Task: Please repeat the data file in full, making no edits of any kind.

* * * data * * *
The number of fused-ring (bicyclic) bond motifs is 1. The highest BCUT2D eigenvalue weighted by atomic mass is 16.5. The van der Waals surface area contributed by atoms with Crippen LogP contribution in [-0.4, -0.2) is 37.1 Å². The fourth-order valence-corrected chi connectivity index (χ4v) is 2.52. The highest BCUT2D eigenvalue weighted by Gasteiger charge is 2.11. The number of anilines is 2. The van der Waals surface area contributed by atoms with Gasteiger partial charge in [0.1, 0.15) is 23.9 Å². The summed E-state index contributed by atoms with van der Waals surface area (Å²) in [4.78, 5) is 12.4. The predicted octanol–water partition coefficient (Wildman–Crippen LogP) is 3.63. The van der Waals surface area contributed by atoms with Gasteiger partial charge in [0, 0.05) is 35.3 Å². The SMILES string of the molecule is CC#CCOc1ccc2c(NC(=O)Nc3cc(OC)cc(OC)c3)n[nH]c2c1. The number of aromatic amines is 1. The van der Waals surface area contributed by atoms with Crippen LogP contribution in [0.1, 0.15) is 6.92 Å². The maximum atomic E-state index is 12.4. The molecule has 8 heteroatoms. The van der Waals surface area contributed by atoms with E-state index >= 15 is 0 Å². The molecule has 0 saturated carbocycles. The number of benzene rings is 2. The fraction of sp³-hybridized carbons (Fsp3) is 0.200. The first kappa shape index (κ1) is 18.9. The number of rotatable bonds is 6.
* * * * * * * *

The number of fused-ring (bicyclic) bond motifs is 1. The highest BCUT2D eigenvalue weighted by atomic mass is 16.5. The van der Waals surface area contributed by atoms with Crippen LogP contribution in [-0.4, -0.2) is 37.1 Å². The fourth-order valence-corrected chi connectivity index (χ4v) is 2.52. The highest BCUT2D eigenvalue weighted by Gasteiger charge is 2.11. The number of anilines is 2. The van der Waals surface area contributed by atoms with Gasteiger partial charge in [0.1, 0.15) is 23.9 Å². The summed E-state index contributed by atoms with van der Waals surface area (Å²) in [4.78, 5) is 12.4. The predicted octanol–water partition coefficient (Wildman–Crippen LogP) is 3.63. The van der Waals surface area contributed by atoms with Gasteiger partial charge in [0, 0.05) is 35.3 Å². The SMILES string of the molecule is CC#CCOc1ccc2c(NC(=O)Nc3cc(OC)cc(OC)c3)n[nH]c2c1. The number of aromatic amines is 1. The van der Waals surface area contributed by atoms with Crippen LogP contribution in [0.1, 0.15) is 6.92 Å². The maximum atomic E-state index is 12.4. The molecule has 8 heteroatoms. The van der Waals surface area contributed by atoms with E-state index >= 15 is 0 Å². The molecule has 0 saturated carbocycles. The number of benzene rings is 2. The fraction of sp³-hybridized carbons (Fsp3) is 0.200. The first kappa shape index (κ1) is 18.9. The number of rotatable bonds is 6.